But involving alumni doesn’t only have to be through bespoke events. Training class reunions, alumni retirements and milestone events certainly accentuate what made alumni feel great about their times with you in the first place. But the cheapest and easiest way is to repurpose, “tag-team” and tap into what’s already happening. Access to training courses and sector conferences plus boosting attendance at gatherings hosted by your affinity groups, such as Pride month, veterans networks and International Women’s Day all served to create linkages between past and present colleagues.
Budget and Platform
Finally to data. I’m no skilled data miner myself (thankfully I had others to preform that role) and it’s not my intention to soft-sell EnterpriseAlumni but you really do need to have a handle on the data. Normally that’s best done via software platforms which needn’t necessarily be that expensive. They help no end with automation, providing better experiences for users and getting the right marketing materials in front of project managers.
You need to collect and understand your data in order to drive change and continually improve the program. What you can measure you can address and fix. Initially, we cobbled together contact lists on spread sheets after trolling around the MD network for alumni referrals and leads. We got scrappy on registrations and did the grunt work ourselves but subsequently we gravitated to the rather more commoditised, third-party provider versions. That was undoubtedly a right decision, all the more so as the volume and sophistication of alumni outputs should grow over time.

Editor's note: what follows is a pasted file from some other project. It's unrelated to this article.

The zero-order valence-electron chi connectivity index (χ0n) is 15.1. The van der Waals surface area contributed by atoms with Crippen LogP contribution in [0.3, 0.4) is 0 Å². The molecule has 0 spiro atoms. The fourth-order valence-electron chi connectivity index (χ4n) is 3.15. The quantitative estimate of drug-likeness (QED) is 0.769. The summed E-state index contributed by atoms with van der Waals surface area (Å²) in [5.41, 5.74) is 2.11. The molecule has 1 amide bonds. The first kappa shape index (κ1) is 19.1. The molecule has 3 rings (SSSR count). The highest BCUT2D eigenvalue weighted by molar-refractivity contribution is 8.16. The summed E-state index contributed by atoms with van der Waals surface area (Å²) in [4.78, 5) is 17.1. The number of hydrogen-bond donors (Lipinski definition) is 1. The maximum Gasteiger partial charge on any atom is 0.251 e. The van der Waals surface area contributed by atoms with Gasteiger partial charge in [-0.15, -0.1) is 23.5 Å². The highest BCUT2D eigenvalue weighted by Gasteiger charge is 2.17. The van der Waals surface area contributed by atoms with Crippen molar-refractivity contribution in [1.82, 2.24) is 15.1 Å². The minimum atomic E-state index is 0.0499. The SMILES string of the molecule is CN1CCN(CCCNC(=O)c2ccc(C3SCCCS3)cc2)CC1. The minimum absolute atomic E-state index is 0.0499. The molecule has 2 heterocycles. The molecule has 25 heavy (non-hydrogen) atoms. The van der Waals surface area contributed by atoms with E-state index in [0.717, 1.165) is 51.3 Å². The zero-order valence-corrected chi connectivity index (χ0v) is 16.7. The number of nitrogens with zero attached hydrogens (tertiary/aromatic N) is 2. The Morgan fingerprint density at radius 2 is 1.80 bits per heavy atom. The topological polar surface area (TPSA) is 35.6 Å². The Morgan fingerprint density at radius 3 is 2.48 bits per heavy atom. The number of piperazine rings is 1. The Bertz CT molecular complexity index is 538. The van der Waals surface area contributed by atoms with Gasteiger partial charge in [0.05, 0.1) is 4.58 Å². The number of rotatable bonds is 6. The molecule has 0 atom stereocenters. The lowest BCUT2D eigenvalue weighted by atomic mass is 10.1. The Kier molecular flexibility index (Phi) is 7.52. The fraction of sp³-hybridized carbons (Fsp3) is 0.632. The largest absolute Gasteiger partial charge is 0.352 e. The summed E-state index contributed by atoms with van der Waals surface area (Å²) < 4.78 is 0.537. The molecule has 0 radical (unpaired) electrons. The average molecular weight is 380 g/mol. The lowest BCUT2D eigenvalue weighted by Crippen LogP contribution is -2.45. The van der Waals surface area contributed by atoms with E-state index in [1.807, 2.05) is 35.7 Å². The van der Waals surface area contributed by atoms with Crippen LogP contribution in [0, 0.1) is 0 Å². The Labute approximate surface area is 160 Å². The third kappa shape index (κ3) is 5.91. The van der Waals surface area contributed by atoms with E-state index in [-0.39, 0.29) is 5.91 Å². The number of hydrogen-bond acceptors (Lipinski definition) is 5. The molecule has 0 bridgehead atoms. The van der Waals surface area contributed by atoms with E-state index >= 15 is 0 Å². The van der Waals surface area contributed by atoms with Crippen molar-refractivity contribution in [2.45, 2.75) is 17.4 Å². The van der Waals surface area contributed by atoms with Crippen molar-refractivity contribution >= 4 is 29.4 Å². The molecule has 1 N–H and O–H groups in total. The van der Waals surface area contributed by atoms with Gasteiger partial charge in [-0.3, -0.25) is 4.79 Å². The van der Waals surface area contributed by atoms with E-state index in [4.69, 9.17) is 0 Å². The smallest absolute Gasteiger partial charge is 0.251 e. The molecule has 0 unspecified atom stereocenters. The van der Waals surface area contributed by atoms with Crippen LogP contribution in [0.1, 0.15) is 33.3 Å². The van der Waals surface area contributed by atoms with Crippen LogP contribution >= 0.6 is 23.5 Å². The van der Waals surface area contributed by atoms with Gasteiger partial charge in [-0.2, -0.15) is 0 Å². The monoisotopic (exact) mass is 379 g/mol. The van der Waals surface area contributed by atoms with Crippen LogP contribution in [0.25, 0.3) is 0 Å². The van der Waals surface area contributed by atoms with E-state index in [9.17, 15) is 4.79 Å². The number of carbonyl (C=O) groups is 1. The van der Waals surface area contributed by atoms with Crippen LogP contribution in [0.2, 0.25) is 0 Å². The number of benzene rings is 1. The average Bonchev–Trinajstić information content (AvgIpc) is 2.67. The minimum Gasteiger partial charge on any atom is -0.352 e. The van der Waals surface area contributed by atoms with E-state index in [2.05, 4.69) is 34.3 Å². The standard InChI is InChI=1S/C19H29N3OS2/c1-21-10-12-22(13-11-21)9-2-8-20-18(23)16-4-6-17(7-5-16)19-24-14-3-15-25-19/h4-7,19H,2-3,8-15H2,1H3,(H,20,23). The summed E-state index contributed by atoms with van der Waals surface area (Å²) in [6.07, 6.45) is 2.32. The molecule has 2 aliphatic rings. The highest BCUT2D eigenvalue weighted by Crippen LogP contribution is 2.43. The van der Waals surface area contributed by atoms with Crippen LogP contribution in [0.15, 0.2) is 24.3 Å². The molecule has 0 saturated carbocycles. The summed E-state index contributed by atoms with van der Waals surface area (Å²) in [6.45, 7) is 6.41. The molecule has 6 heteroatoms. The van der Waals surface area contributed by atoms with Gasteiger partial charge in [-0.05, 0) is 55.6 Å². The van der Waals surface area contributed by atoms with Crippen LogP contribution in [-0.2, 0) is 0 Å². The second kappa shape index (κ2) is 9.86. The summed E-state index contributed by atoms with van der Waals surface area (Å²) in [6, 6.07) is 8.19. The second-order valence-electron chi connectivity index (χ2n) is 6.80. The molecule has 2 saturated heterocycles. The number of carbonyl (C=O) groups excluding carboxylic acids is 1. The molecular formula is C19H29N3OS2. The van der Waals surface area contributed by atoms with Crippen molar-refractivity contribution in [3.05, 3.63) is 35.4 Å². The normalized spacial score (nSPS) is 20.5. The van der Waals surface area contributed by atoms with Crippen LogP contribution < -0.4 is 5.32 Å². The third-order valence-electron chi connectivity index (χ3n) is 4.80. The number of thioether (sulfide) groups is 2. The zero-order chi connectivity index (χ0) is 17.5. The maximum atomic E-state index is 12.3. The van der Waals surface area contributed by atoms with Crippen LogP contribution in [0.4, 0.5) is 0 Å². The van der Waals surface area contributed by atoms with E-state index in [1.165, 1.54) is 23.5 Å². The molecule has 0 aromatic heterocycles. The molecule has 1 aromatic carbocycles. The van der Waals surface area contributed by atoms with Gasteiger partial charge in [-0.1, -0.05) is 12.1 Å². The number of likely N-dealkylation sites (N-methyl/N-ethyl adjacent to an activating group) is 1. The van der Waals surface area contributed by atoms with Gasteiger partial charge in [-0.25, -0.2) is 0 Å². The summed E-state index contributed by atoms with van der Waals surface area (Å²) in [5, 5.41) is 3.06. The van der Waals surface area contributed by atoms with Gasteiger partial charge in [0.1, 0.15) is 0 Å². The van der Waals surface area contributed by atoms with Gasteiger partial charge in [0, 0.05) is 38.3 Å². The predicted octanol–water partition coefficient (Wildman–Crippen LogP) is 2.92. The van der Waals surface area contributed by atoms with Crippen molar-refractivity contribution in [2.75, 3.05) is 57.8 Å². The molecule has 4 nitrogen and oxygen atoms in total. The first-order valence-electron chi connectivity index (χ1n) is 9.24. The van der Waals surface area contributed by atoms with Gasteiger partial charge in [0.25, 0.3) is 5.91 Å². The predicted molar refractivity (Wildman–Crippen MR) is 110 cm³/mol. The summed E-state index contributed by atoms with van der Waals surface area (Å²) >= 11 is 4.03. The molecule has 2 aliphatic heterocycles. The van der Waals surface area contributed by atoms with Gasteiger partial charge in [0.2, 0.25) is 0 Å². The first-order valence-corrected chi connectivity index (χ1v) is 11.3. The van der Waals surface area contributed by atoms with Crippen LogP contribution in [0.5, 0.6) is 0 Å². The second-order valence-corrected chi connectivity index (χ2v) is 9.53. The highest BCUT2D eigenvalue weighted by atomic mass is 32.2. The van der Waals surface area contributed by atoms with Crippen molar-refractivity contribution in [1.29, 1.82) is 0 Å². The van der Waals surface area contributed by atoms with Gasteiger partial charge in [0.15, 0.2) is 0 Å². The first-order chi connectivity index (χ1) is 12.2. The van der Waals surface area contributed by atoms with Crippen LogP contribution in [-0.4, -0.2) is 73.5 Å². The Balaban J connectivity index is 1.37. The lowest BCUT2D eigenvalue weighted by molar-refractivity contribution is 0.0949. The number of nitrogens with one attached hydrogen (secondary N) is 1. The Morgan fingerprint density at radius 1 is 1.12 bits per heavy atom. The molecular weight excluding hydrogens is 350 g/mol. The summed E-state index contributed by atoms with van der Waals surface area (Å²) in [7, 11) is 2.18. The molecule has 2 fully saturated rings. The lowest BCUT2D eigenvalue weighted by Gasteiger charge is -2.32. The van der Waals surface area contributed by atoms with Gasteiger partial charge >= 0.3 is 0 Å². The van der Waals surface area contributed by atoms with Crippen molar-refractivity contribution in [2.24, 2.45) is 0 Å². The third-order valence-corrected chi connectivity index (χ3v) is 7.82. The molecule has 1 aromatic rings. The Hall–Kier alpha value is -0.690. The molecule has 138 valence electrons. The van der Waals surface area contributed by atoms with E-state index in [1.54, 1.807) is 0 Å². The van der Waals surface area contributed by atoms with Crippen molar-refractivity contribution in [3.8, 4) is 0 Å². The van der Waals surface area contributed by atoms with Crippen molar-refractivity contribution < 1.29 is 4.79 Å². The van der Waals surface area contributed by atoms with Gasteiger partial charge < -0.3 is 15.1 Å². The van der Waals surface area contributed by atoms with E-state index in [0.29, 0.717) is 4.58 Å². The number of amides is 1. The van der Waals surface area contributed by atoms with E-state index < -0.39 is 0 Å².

In conclusion, I should admit that none of this is quite as easy as it sounds. It takes energy and enthusiasm. Living, eating and breathing alumni has to come naturally for those on the team. When it does, it’s contagious. Alumni want to be loved and supported just as much after leaving, as when they were with you. So that should mean you have a responsive, almost captive, audience. Wind them up and point them in the right direction (hopefully using some of the approaches outlined) and I can guarantee you should have fun, success in recruiting and positive impact on your business and brands. Good luck and I’m out there to help.
If you missed my first article "Why Have an Alumni Program", you can catch up here.